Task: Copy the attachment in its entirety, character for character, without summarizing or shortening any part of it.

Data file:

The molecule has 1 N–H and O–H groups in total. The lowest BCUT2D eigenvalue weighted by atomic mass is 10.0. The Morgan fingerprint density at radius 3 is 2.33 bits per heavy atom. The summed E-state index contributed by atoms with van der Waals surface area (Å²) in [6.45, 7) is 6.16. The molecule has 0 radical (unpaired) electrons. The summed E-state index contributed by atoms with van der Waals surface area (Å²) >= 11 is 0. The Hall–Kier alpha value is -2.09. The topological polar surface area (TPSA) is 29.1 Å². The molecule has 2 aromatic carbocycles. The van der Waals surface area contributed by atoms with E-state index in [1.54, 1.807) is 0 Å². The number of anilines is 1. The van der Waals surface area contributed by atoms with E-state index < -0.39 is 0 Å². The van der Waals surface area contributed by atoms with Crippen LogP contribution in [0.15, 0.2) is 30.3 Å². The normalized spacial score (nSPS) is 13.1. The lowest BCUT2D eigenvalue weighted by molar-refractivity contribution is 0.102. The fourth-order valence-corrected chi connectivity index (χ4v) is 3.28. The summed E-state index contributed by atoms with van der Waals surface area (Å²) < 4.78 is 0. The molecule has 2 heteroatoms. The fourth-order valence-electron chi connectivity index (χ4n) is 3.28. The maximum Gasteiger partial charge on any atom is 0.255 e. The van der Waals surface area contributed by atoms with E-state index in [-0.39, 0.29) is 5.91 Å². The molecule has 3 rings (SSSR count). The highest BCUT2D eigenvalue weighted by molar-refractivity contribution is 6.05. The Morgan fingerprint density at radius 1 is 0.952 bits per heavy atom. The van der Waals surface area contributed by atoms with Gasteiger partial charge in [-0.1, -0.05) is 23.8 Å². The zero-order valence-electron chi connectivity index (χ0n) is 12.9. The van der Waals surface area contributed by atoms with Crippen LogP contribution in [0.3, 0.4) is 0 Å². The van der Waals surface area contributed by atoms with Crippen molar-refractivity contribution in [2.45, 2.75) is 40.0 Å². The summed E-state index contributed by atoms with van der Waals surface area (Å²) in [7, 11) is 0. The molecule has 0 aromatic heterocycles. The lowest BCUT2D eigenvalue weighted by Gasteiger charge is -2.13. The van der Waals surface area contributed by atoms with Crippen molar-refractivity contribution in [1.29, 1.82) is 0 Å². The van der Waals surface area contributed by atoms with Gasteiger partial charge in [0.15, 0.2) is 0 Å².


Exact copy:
The molecule has 1 N–H and O–H groups in total. The lowest BCUT2D eigenvalue weighted by atomic mass is 10.0. The Morgan fingerprint density at radius 3 is 2.33 bits per heavy atom. The summed E-state index contributed by atoms with van der Waals surface area (Å²) in [6.45, 7) is 6.16. The molecule has 0 radical (unpaired) electrons. The summed E-state index contributed by atoms with van der Waals surface area (Å²) >= 11 is 0. The Hall–Kier alpha value is -2.09. The topological polar surface area (TPSA) is 29.1 Å². The molecule has 2 aromatic carbocycles. The van der Waals surface area contributed by atoms with E-state index in [1.54, 1.807) is 0 Å². The number of anilines is 1. The van der Waals surface area contributed by atoms with E-state index < -0.39 is 0 Å². The van der Waals surface area contributed by atoms with Crippen LogP contribution in [0.15, 0.2) is 30.3 Å². The normalized spacial score (nSPS) is 13.1. The lowest BCUT2D eigenvalue weighted by molar-refractivity contribution is 0.102. The fourth-order valence-corrected chi connectivity index (χ4v) is 3.28. The summed E-state index contributed by atoms with van der Waals surface area (Å²) < 4.78 is 0. The molecule has 2 heteroatoms. The fourth-order valence-electron chi connectivity index (χ4n) is 3.28. The maximum Gasteiger partial charge on any atom is 0.255 e. The van der Waals surface area contributed by atoms with E-state index in [-0.39, 0.29) is 5.91 Å². The molecule has 3 rings (SSSR count). The highest BCUT2D eigenvalue weighted by molar-refractivity contribution is 6.05. The Morgan fingerprint density at radius 1 is 0.952 bits per heavy atom. The van der Waals surface area contributed by atoms with Gasteiger partial charge in [-0.1, -0.05) is 23.8 Å². The zero-order valence-electron chi connectivity index (χ0n) is 12.9. The van der Waals surface area contributed by atoms with Crippen LogP contribution in [0.3, 0.4) is 0 Å². The van der Waals surface area contributed by atoms with Crippen molar-refractivity contribution in [2.45, 2.75) is 40.0 Å². The summed E-state index contributed by atoms with van der Waals surface area (Å²) in [7, 11) is 0. The molecule has 0 aromatic heterocycles. The lowest BCUT2D eigenvalue weighted by Gasteiger charge is -2.13. The van der Waals surface area contributed by atoms with Crippen molar-refractivity contribution in [1.29, 1.82) is 0 Å². The van der Waals surface area contributed by atoms with Gasteiger partial charge in [0.15, 0.2) is 0 Å².